Background - Low birth weight may be associated with high blood pressure in later life through genetic factors, an association that may be explained by alterations in sympathetic and parasympathetic activity. We examined the association of birth weight with cardiac pre-ejection period and respiratory sinus arrhythmia (indicators of cardiac sympathetic and parasympathetic activity, respectively) and with blood pressure in 53 dizygotic and 61 monozygotic adolescent twin pairs. Methods and Results - Birth weight of the twins was obtained from the mothers. Pre-ejection period and respiratory sinus arrhythmia were measured with electrocardiography and impedance cardiography at rest, during a reaction time task, and during a mental arithmetic task. In the overall sample, lower birth weight was significantly associated with shorter pre-ejection period at rest, during the reaction time task, and during the mental arithmetic task (P=0.0001, P<0.0001, and P=0.0001, respectively) and with larger pre-ejection period reactivity to the stress tasks (P=0.02 and P=0.06, respectively). In within-pair analyses, differences in birth weight were associated with differences in pre-ejection period at rest and during both stress tasks in dizygotic twin pairs (P=0.01, P=0.06, and P=0.2, respectively) but not in monozygotic twin pairs (P=0.9, P=1.0, and P=0.5, respectively). Shorter pre-ejection period explained approximately 63% to 84% of the birth weight and blood pressure relation. Conclusions - Low birth weight is associated with increased sympathetic activity, and this explains a large part of the association between birth weight and blood pressure. In addition, our findings suggest that the association between birth weight and sympathetic activity depends on genetic factors.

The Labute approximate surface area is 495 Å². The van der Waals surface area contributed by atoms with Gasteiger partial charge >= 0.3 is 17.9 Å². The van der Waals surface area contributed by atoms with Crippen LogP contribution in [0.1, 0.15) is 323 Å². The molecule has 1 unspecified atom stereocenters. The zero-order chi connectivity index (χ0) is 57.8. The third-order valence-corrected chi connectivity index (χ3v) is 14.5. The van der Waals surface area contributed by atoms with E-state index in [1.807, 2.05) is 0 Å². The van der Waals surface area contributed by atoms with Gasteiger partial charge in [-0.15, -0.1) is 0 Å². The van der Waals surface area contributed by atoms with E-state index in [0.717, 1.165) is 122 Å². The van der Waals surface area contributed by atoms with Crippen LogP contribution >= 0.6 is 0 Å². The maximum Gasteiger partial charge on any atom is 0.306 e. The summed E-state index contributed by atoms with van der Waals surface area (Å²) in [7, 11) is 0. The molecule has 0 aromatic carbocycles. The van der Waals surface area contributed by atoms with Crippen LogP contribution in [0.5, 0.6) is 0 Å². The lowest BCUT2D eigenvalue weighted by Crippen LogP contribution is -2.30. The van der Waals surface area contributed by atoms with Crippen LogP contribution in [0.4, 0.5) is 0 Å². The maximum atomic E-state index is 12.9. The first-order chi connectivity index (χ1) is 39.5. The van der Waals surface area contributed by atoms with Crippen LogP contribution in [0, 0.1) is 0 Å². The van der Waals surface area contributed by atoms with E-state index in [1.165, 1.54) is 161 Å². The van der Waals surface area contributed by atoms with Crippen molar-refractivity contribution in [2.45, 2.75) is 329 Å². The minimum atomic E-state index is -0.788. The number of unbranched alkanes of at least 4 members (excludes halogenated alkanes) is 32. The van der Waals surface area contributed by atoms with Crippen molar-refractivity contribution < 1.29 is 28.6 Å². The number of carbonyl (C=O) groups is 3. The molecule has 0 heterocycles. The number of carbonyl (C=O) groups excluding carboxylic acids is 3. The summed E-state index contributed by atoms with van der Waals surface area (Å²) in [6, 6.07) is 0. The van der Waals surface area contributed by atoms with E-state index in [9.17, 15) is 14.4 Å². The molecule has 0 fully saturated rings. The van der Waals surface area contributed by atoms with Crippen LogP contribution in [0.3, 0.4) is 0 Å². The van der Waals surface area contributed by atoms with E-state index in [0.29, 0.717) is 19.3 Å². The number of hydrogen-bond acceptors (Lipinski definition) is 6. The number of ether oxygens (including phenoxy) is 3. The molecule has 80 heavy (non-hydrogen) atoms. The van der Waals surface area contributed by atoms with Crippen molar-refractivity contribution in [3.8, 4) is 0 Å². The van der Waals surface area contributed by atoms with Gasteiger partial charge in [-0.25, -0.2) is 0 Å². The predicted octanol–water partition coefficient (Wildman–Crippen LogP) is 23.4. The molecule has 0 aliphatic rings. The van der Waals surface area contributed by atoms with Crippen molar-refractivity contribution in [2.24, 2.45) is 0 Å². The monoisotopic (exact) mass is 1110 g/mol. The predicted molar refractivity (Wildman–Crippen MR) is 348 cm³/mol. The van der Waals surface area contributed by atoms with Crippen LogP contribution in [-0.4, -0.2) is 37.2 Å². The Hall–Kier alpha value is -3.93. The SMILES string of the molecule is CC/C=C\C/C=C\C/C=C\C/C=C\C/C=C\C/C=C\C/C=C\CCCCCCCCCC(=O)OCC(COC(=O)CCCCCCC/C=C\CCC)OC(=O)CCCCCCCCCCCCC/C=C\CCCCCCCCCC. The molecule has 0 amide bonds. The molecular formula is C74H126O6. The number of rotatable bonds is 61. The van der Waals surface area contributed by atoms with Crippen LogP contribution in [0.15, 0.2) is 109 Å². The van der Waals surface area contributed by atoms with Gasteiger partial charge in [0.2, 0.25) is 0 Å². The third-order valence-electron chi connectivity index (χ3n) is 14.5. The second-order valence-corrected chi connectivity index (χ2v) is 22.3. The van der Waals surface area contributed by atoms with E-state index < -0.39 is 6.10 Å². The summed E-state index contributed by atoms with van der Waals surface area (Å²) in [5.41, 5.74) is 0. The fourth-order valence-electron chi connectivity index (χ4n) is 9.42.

|Publication status||Published - 2003|